When I got the news, I was in my office at the hospital, at work. My father had tripped over a bundle of projector cords during a meeting and bounced his head off a chair. As my mother was explaining-­either the fall triggered the stroke or the stroke triggered the fall-­I asked her to put the phone next to his ear. He was already unconscious, but hearing is the last sense to go. Given the time difference on my side, only morning in Manhattan since I was twelve hours behind, my father was still en route to the meeting that by my mother's accounts was meant to be ordinary.

I asked my father how his drive was going and if he could, just for today, take a few hours off. He obviously didn't reply, but I said either way this went, I was proud of him. He had never planned to retire and remained, until the very end, doing what he loved.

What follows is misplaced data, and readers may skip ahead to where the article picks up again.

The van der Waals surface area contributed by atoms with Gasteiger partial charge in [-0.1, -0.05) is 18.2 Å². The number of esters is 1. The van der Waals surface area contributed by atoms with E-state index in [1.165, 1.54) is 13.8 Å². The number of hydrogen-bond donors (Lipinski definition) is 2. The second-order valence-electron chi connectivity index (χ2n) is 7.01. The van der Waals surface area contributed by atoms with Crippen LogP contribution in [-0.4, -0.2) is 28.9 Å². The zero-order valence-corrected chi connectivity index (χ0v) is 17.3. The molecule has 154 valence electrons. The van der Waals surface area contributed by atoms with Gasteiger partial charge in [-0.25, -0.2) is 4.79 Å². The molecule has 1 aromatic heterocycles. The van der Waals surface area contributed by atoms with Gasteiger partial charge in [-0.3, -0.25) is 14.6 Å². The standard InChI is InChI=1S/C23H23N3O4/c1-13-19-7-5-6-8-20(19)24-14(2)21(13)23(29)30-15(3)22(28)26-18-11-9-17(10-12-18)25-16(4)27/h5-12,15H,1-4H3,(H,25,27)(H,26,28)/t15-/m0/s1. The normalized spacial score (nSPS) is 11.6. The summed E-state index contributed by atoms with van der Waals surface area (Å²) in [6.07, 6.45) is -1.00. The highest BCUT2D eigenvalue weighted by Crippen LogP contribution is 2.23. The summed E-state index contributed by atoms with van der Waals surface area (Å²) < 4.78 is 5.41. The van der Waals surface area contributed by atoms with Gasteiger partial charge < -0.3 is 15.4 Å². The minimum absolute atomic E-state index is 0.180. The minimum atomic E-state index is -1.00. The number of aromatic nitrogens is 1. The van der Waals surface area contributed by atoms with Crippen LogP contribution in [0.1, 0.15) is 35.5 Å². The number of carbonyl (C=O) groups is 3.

Chuàng, I said into the phone, and raised my fist into the air.

After my mother hung up, I sat there for a while, not facing the computer, and that was my mistake.

Having seen my fist go up, the two other doctors in the office asked whom I'd been talking to and what was that strange sound I just made. I said my father and that the sound was closer to a word but the word meant nothing.

My colleagues didn't know I spoke Chinese, and I wanted to keep it that way to avoid any confusion. But the word did mean something, it had many different definitions, one of which was "to begin."

It was late September, and my female colleague Madeline was teasing my male colleague Reese about summer, which was his favorite season so he was sad to see it go.

Only little girls like summers, Madeline said to Reese, little girls in flower crowns and paisley dresses.

Reese was a six-­two, 190-­pound all-­American guy who went on casual dates with lots of women but flirted with only Madeline at work. I'm madly in love with you, he would say to her, in front of other colleagues like me, and Madeline would either ignore him completely or relentlessly try to get him back. Madeline was a five-­seven, 139-­pound robust German woman with a slight accent. She has had the same software engineer boyfriend for seven years,...